Fam Pract Manag. 2004 Apr;11(4):14.
To the Editor:
I completely agree with the aspects of a successful practice detailed in “Five Strategies for a More Vital Practice” [January 2004, page 31]. However, a very significant aspect of practice management is missing: reimbursement and contract management. The insidious undervaluation of physician services has placed extraordinary financial demands on practices across the nation. If a practice does not closely monitor its costs and index its managed care contracts to those costs, no level of investment, systems improvement, governance or commitment to patient service will keep the practice from failing.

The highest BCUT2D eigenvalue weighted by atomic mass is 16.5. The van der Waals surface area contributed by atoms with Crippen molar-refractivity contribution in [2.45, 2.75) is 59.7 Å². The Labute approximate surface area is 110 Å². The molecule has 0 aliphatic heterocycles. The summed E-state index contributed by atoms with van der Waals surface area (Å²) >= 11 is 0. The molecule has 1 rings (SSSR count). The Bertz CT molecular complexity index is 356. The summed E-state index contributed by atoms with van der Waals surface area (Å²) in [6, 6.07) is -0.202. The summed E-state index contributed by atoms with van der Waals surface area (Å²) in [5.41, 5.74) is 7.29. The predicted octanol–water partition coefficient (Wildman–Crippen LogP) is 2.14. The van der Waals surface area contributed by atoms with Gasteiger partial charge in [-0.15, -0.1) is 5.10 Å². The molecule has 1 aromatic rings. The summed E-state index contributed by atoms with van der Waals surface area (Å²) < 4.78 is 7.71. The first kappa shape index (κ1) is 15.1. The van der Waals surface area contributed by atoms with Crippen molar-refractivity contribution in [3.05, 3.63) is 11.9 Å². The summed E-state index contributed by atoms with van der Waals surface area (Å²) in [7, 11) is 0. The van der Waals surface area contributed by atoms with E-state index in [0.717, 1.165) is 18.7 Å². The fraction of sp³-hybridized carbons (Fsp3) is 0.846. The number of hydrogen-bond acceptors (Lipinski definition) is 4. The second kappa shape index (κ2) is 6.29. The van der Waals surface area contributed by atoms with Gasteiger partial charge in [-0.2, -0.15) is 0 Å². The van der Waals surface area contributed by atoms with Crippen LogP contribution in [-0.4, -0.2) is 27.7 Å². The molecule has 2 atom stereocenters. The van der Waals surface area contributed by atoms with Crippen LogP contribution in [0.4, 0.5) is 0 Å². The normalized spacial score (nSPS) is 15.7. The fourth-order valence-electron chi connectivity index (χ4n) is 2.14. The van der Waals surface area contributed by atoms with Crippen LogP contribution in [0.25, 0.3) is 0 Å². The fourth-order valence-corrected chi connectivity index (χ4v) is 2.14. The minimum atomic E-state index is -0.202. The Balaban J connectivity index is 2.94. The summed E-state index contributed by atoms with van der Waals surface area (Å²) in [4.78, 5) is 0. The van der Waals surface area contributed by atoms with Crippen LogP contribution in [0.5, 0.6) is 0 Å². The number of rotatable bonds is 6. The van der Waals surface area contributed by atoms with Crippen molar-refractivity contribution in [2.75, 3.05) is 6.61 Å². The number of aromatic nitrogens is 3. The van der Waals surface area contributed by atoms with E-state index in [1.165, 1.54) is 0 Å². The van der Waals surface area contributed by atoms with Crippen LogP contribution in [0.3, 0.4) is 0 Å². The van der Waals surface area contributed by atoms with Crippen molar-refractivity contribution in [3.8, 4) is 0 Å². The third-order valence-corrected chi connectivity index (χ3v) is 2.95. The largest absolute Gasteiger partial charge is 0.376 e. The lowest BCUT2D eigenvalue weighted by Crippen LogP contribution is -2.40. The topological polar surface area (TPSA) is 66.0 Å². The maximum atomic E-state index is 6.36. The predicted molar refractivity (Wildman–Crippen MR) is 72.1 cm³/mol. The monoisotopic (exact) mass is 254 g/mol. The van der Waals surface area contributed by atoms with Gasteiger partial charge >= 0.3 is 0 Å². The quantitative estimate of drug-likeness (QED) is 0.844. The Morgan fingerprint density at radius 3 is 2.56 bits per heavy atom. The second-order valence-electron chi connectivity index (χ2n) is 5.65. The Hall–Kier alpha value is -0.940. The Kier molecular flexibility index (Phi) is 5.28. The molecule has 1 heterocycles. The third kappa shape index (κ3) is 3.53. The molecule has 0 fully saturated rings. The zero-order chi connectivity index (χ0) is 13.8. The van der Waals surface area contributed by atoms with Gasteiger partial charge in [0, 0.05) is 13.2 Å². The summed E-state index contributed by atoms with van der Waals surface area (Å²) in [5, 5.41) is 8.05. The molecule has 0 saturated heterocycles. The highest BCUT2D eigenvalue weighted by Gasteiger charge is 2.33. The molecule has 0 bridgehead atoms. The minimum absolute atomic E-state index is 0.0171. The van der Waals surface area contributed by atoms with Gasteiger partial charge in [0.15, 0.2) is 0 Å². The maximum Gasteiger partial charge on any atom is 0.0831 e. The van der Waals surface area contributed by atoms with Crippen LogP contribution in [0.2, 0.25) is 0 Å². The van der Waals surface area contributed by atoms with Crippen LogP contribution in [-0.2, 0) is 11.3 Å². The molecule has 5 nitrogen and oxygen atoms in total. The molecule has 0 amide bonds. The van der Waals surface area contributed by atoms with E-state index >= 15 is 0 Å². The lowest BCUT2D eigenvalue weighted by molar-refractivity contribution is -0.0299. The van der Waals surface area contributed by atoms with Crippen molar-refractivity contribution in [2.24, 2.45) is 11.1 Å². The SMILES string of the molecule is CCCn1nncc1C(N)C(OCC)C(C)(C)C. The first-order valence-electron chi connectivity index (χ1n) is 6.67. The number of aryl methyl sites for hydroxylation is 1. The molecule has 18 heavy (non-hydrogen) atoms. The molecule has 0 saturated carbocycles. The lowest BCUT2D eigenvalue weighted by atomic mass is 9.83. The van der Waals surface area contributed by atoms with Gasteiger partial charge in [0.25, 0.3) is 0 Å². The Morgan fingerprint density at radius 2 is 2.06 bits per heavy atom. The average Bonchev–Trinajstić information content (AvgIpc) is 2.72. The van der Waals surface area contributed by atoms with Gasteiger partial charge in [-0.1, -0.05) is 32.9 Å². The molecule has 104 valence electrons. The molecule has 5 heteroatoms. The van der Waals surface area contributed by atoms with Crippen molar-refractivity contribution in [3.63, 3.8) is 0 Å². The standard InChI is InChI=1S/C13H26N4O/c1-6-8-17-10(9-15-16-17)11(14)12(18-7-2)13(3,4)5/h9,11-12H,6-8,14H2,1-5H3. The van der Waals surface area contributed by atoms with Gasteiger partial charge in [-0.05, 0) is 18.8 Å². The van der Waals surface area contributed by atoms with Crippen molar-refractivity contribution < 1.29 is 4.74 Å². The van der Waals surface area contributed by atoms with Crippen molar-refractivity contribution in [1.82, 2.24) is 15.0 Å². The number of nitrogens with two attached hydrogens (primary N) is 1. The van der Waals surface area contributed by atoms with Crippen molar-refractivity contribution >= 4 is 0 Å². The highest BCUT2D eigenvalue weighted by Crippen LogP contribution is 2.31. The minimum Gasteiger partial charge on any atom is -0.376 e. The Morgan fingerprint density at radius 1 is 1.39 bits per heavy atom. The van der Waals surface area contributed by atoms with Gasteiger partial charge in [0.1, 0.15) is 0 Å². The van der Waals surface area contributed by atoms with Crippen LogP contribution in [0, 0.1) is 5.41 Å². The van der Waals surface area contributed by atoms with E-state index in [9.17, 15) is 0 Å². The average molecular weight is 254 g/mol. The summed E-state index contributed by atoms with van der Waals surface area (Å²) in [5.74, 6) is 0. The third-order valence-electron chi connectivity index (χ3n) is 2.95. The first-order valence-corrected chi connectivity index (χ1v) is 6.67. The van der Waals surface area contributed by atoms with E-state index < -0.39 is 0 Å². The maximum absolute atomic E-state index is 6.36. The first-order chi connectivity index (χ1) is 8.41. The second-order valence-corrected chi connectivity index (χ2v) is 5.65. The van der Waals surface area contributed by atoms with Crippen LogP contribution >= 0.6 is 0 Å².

Because individual physicians are precluded from group collusion on contract negotiations by antitrust laws, they must be diligent in examining contracts that are historically based on the lowest-common-rate methodology. Physicians must be willing to walk away from low-paying contracts that promise quality-killing volume. Unless a physician or group practice knows its cost profile and is willing to negotiate from a knowledgeable position with a consolidating list of payers, the practice will experience a deceptively gradual deterioration of its profitability.
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